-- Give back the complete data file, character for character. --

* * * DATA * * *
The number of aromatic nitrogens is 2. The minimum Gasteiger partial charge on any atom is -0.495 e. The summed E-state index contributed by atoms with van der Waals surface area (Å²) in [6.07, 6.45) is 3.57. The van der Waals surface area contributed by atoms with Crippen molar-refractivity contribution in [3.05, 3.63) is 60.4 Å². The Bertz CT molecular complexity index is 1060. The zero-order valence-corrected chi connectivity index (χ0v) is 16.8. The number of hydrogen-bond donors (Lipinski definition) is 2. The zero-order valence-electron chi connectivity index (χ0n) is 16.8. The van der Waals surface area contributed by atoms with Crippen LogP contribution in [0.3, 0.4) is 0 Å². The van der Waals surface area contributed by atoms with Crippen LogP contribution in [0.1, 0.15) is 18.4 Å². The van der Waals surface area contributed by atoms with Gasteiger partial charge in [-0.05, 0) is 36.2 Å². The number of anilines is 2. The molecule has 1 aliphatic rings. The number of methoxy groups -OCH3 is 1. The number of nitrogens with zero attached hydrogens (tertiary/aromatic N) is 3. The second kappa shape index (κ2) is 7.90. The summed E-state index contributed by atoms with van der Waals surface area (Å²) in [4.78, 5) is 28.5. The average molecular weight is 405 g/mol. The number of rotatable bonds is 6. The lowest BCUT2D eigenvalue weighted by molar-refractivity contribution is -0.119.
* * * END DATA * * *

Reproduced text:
The number of aromatic nitrogens is 2. The minimum Gasteiger partial charge on any atom is -0.495 e. The summed E-state index contributed by atoms with van der Waals surface area (Å²) in [6.07, 6.45) is 3.57. The van der Waals surface area contributed by atoms with Crippen molar-refractivity contribution in [3.05, 3.63) is 60.4 Å². The Bertz CT molecular complexity index is 1060. The zero-order valence-corrected chi connectivity index (χ0v) is 16.8. The number of hydrogen-bond donors (Lipinski definition) is 2. The zero-order valence-electron chi connectivity index (χ0n) is 16.8. The van der Waals surface area contributed by atoms with Crippen LogP contribution in [0.3, 0.4) is 0 Å². The van der Waals surface area contributed by atoms with Crippen LogP contribution in [0.1, 0.15) is 18.4 Å². The van der Waals surface area contributed by atoms with Gasteiger partial charge in [-0.05, 0) is 36.2 Å². The number of anilines is 2. The molecule has 1 aliphatic rings. The number of methoxy groups -OCH3 is 1. The number of nitrogens with zero attached hydrogens (tertiary/aromatic N) is 3. The second kappa shape index (κ2) is 7.90. The summed E-state index contributed by atoms with van der Waals surface area (Å²) in [4.78, 5) is 28.5. The average molecular weight is 405 g/mol. The number of rotatable bonds is 6. The lowest BCUT2D eigenvalue weighted by molar-refractivity contribution is -0.119.